Ghana has started assembling its own Cash-in-Transit (CIT) armored vehicles. This idea is to help secure the transportation of money by banks.
The first of four such vehicles is ready for deployment. Ghana has started assembling Cash-in-Transit (CIT) armored trucks to keep the country’s banks’ movement of large sums of money secure and impervious to robbery assaults.
The first four vehicles that DIHOC- KENAKI Manufacturing Company Limited (DIKMAC) equipped at its armored vehicle assembling facility at Burma Camp in Accra are now prepared for usage.
The Defence Industries Holding Company Limited (DIHOC), a private business arm of the Ghana Armed Forces (GAF), and Kenaki Manufacturing Company Limited have formed a joint venture company (JVC) called DIKMAC.
This was discovered on Wednesday when President Nana Addo Dankwa Akufo-Ado examined the cars as part of the handing-over ceremonies for the GAF’s 2022 end-of-year gathering.
The armored vehicles would soon be on the roads, according to DIKMAC Managing Director Kenneth Akibate, who told the Ghanaian Times that already, a bank had made arrangements to purchase one.
“The exigency of finding a solution to attacks on bullion vans by armed robbers led to the necessary intervention to assemble here in this plant locally Armoured Bullion Vans to help protect lives of the police escorts, bank workers and also safeguard cash and other valuables in transit,” the managing director commented.
A police officer who was on duty was killed in one of the bullion van assaults that have occurred over the past three years, and several other people have been hurt.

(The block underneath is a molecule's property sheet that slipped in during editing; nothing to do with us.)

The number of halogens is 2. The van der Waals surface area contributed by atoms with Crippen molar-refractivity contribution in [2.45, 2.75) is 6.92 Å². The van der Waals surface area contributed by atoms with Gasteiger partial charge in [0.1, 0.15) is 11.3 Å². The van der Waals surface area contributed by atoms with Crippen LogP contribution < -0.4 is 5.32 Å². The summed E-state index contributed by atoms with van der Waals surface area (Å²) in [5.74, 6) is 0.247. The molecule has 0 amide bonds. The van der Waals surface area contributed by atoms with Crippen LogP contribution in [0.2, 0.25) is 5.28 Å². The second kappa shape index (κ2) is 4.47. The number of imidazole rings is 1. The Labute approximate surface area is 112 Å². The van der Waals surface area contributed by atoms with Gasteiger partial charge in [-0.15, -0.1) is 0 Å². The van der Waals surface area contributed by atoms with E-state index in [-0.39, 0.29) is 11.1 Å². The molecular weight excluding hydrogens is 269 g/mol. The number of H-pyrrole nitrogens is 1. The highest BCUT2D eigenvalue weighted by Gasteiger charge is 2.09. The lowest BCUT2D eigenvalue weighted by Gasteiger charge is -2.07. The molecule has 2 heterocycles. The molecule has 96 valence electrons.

Through its networks, the Kenaki team, according to Mr. Akibate, was able to get technical support for the plant’s establishment from Israel Aerospace Industries (IAI), the country’s largest state-owned defense industrial complex.
According to him, DIKMAC, with the cooperation of the GAF, provided a solution to address the CIT difficulty facing the Banking industry in Ghana when the issue of armed attacks on bullion vehicles turned into a national catastrophe in 2021.
In addition, he noted that DIKMAC was prepared to retrofit “soft-skin” CIT vehicles for current CIT Companies in accordance with the Armoring requirements of the Bank of Ghana. He said that the CIT trucks would be accompanied by a control center that monitors and tracks them across the nation.
According to Mr. Akibate, multiple stakeholder interactions, including those with the Bank of Ghana, Ghana Police Service, and Ghana Association of Bankers, resulted in the Armed Forces Council endorsing the DIKMAC’s CIT.
According to Brigadier General William Agyapong, Director General of Defence Industries Limited, the plan is a part of attempts to make the Forces self-sufficient since it has the goodwill, people resources, and technological know-how to make that happen.